Historical Geographical Information Systems
One of the missions of the DHLAB is to invent new tools to travel not only in space, but also through time. Would it be possible to build a kind of « Google maps » of the past, capable for representing the shape of a city or a region, several hundreds years ago? We use the methods of Geographical Information Systems to recreate not only geopolitical maps but also commercial and information networks based on historic sources.
Modeling historical and metahistorical information
The DHLAB is working on a new approach for describing the content of historical documents. Our method based on semantic technologies can be used to extract and model information contained in novels, newspapers, essays and other historic sources. Semantic information extracted from text are modeled as formalized relationships between entities. The originality of our approach consists in systematically documenting intellectual and technological processes associated with the extraction of these relationships. This permits to consider what we call fictional spaces. We develop methods to merge fictional spaces and create large ones, while still documenting every steps of this process.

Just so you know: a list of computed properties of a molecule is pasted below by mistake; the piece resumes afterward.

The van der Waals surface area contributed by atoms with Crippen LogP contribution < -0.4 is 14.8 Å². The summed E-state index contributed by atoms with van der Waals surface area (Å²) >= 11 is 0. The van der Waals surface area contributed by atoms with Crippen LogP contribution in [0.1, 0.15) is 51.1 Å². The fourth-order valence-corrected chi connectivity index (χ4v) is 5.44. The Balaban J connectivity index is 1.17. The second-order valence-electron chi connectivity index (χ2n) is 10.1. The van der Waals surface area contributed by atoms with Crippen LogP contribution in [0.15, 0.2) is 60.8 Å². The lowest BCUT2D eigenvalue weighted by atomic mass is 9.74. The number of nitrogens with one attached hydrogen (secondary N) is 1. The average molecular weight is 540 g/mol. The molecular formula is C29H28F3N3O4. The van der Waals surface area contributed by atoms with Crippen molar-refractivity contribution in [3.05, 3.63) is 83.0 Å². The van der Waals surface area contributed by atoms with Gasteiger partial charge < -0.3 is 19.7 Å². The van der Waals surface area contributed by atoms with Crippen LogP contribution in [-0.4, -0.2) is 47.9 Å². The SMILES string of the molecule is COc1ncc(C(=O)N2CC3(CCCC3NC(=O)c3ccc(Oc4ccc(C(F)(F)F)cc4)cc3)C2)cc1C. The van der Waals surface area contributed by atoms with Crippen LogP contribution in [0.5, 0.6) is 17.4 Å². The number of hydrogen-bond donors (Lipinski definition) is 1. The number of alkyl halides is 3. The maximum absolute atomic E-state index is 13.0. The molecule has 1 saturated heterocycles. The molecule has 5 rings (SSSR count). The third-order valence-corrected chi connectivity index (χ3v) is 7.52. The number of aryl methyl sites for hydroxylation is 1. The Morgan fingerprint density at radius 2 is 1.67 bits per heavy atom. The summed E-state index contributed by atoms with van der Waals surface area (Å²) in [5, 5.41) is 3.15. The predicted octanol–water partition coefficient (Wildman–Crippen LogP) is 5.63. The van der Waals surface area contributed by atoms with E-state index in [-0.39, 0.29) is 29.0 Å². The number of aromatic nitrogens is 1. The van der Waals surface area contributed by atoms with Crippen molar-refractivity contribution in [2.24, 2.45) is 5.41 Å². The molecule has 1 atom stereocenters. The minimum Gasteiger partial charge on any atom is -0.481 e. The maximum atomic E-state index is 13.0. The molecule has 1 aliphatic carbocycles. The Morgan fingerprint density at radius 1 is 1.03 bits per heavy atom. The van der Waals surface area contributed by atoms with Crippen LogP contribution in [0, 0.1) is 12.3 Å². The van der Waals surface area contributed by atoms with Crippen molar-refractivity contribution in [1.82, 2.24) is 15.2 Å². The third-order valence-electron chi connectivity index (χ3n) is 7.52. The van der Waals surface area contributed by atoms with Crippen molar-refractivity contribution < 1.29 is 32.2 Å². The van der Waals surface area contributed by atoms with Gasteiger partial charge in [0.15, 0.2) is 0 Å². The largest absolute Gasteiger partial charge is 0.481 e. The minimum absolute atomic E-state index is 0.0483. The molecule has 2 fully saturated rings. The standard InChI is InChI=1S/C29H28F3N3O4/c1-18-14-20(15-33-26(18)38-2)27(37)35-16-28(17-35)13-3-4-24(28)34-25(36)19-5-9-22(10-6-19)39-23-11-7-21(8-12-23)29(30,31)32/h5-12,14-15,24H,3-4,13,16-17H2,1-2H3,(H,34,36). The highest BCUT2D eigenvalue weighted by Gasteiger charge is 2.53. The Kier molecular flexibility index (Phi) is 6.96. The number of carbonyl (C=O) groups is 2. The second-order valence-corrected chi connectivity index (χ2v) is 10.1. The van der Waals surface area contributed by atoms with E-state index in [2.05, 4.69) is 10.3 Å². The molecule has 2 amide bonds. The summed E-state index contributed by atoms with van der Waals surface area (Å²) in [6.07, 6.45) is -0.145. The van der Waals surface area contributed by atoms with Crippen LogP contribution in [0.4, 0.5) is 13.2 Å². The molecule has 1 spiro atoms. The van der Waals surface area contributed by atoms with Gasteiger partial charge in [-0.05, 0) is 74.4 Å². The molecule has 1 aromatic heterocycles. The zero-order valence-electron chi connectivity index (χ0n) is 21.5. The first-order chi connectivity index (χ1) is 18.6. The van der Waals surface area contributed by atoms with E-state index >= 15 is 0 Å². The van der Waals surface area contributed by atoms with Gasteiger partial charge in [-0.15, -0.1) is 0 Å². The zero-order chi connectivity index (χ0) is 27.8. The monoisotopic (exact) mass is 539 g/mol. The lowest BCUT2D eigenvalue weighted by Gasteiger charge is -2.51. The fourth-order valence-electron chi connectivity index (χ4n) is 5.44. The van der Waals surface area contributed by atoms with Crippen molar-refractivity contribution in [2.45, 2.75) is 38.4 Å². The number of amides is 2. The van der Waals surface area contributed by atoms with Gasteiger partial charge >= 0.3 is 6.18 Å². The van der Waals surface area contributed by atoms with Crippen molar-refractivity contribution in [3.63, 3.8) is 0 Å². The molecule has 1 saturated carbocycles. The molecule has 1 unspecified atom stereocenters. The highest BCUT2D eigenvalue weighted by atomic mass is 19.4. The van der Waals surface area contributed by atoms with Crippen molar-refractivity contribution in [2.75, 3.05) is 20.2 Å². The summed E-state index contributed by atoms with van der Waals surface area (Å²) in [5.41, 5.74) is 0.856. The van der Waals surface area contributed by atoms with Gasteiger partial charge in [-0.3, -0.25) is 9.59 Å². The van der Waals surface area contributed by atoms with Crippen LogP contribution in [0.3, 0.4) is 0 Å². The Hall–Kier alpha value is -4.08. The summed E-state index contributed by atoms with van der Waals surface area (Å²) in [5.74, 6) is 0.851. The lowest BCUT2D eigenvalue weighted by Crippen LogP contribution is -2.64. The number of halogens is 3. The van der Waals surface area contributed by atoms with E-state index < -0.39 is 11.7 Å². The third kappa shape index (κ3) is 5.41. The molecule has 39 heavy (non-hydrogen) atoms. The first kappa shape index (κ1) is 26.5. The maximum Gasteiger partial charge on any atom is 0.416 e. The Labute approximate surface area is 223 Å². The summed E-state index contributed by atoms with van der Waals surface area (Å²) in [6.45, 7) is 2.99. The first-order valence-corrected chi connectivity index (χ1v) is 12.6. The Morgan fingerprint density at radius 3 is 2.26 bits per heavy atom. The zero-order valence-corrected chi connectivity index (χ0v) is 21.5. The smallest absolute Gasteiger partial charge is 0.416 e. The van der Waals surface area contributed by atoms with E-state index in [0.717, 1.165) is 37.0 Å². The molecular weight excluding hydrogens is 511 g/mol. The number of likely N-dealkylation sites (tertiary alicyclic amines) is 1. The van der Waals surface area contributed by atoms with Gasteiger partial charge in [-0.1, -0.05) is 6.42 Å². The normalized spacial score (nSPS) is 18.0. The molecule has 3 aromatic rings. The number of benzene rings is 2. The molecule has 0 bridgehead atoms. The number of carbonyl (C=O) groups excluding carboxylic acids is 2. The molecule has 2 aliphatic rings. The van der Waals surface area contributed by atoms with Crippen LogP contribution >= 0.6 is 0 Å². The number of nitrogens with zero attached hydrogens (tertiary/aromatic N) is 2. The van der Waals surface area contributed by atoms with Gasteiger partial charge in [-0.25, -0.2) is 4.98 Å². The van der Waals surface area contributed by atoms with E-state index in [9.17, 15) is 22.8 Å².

3D reconstructions and procedural methods
The DHLAB works on innovate reconstruction methods for recreate lost landscapes and urban environments. We use procedural techniques to compensate for lack of information due to the sparseness of historical sources. Such techniques permit to create both 2D and 3D models based on “grammatical assumptions”. It is possible for instance to generate a “probable” architecture for a building of a particular period and style given what is know about it in terms of position in the city topology. These methods can also work for recreating probable vegetal elements given general information about historical urban ecology. Once generated the models can be integrated in any geographical information systems. Symmetrically, it is possible to mix traditional 3D modeling with procedural approaches in order to produce coherent reconstructions.